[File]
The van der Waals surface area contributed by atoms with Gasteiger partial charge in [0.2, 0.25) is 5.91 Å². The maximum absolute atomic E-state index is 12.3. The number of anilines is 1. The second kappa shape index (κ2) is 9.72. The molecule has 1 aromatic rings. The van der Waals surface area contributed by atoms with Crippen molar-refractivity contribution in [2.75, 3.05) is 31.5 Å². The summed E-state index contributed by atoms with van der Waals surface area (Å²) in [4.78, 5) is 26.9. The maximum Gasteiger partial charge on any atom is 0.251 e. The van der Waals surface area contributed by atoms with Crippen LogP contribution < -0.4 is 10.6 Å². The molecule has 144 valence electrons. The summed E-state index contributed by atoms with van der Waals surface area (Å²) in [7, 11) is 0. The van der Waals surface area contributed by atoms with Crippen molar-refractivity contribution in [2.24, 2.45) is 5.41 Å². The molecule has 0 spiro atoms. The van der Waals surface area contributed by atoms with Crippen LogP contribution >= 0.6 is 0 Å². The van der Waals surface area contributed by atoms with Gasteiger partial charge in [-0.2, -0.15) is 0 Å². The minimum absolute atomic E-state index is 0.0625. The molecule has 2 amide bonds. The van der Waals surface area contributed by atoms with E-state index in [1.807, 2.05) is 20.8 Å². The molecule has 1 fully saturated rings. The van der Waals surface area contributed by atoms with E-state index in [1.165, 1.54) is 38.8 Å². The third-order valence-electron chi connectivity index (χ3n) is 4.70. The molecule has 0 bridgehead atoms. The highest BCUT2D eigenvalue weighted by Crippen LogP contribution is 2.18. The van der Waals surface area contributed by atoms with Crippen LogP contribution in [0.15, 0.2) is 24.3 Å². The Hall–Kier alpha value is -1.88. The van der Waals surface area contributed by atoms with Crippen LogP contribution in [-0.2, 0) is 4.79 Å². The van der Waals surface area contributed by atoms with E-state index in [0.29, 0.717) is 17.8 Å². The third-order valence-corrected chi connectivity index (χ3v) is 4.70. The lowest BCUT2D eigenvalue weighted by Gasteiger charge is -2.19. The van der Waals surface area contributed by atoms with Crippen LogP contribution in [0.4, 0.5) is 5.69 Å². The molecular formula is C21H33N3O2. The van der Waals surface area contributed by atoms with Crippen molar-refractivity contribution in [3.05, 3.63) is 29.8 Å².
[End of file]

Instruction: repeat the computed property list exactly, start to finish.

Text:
The van der Waals surface area contributed by atoms with Gasteiger partial charge in [0.2, 0.25) is 5.91 Å². The maximum absolute atomic E-state index is 12.3. The number of anilines is 1. The second kappa shape index (κ2) is 9.72. The molecule has 1 aromatic rings. The van der Waals surface area contributed by atoms with Crippen molar-refractivity contribution in [2.75, 3.05) is 31.5 Å². The summed E-state index contributed by atoms with van der Waals surface area (Å²) in [4.78, 5) is 26.9. The maximum Gasteiger partial charge on any atom is 0.251 e. The van der Waals surface area contributed by atoms with Crippen LogP contribution < -0.4 is 10.6 Å². The molecule has 144 valence electrons. The summed E-state index contributed by atoms with van der Waals surface area (Å²) in [7, 11) is 0. The van der Waals surface area contributed by atoms with Crippen molar-refractivity contribution in [2.24, 2.45) is 5.41 Å². The molecule has 0 spiro atoms. The van der Waals surface area contributed by atoms with Crippen LogP contribution >= 0.6 is 0 Å². The van der Waals surface area contributed by atoms with Gasteiger partial charge in [-0.2, -0.15) is 0 Å². The minimum absolute atomic E-state index is 0.0625. The molecule has 2 amide bonds. The van der Waals surface area contributed by atoms with E-state index in [1.807, 2.05) is 20.8 Å². The molecule has 1 fully saturated rings. The van der Waals surface area contributed by atoms with E-state index in [1.165, 1.54) is 38.8 Å². The third-order valence-electron chi connectivity index (χ3n) is 4.70. The molecule has 0 bridgehead atoms. The highest BCUT2D eigenvalue weighted by Crippen LogP contribution is 2.18. The van der Waals surface area contributed by atoms with Crippen LogP contribution in [0.15, 0.2) is 24.3 Å². The Hall–Kier alpha value is -1.88. The van der Waals surface area contributed by atoms with Crippen LogP contribution in [-0.2, 0) is 4.79 Å². The van der Waals surface area contributed by atoms with E-state index in [0.29, 0.717) is 17.8 Å². The third-order valence-corrected chi connectivity index (χ3v) is 4.70. The lowest BCUT2D eigenvalue weighted by Gasteiger charge is -2.19. The van der Waals surface area contributed by atoms with Crippen LogP contribution in [0.4, 0.5) is 5.69 Å². The molecular formula is C21H33N3O2. The van der Waals surface area contributed by atoms with Crippen molar-refractivity contribution in [3.05, 3.63) is 29.8 Å².